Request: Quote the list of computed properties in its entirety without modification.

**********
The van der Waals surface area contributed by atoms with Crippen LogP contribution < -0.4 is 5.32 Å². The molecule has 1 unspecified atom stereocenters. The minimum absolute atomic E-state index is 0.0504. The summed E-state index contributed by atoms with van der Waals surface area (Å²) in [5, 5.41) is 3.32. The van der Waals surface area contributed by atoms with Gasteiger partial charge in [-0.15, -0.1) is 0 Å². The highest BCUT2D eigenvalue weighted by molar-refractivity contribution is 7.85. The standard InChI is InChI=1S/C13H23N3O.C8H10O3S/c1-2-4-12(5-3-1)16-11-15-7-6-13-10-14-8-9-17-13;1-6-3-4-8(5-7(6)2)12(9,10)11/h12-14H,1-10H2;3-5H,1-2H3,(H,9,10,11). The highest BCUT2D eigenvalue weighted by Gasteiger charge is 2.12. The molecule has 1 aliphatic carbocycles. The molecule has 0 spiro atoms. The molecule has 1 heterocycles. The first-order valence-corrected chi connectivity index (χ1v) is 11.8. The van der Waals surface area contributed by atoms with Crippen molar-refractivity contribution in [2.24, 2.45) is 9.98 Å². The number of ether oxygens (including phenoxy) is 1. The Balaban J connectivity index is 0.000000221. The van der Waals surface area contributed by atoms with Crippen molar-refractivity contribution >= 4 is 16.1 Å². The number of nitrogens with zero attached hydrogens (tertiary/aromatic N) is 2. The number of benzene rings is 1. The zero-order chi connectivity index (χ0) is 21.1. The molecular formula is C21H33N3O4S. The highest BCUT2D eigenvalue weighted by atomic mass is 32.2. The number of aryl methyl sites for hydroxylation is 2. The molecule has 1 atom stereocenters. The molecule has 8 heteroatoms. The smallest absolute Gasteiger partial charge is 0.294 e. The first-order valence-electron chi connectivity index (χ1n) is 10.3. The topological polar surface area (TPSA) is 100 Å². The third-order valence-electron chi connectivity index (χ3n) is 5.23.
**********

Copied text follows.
The van der Waals surface area contributed by atoms with Crippen LogP contribution < -0.4 is 5.32 Å². The molecule has 1 unspecified atom stereocenters. The minimum absolute atomic E-state index is 0.0504. The summed E-state index contributed by atoms with van der Waals surface area (Å²) in [5, 5.41) is 3.32. The van der Waals surface area contributed by atoms with Gasteiger partial charge in [-0.15, -0.1) is 0 Å². The highest BCUT2D eigenvalue weighted by molar-refractivity contribution is 7.85. The standard InChI is InChI=1S/C13H23N3O.C8H10O3S/c1-2-4-12(5-3-1)16-11-15-7-6-13-10-14-8-9-17-13;1-6-3-4-8(5-7(6)2)12(9,10)11/h12-14H,1-10H2;3-5H,1-2H3,(H,9,10,11). The highest BCUT2D eigenvalue weighted by Gasteiger charge is 2.12. The molecule has 1 aliphatic carbocycles. The molecule has 0 spiro atoms. The molecule has 1 heterocycles. The first-order valence-corrected chi connectivity index (χ1v) is 11.8. The van der Waals surface area contributed by atoms with Crippen molar-refractivity contribution in [2.24, 2.45) is 9.98 Å². The number of ether oxygens (including phenoxy) is 1. The Balaban J connectivity index is 0.000000221. The van der Waals surface area contributed by atoms with Crippen molar-refractivity contribution >= 4 is 16.1 Å². The number of nitrogens with zero attached hydrogens (tertiary/aromatic N) is 2. The number of benzene rings is 1. The zero-order chi connectivity index (χ0) is 21.1. The molecular formula is C21H33N3O4S. The highest BCUT2D eigenvalue weighted by atomic mass is 32.2. The number of aryl methyl sites for hydroxylation is 2. The molecule has 1 atom stereocenters. The molecule has 8 heteroatoms. The smallest absolute Gasteiger partial charge is 0.294 e. The first-order valence-electron chi connectivity index (χ1n) is 10.3. The topological polar surface area (TPSA) is 100 Å². The third-order valence-electron chi connectivity index (χ3n) is 5.23.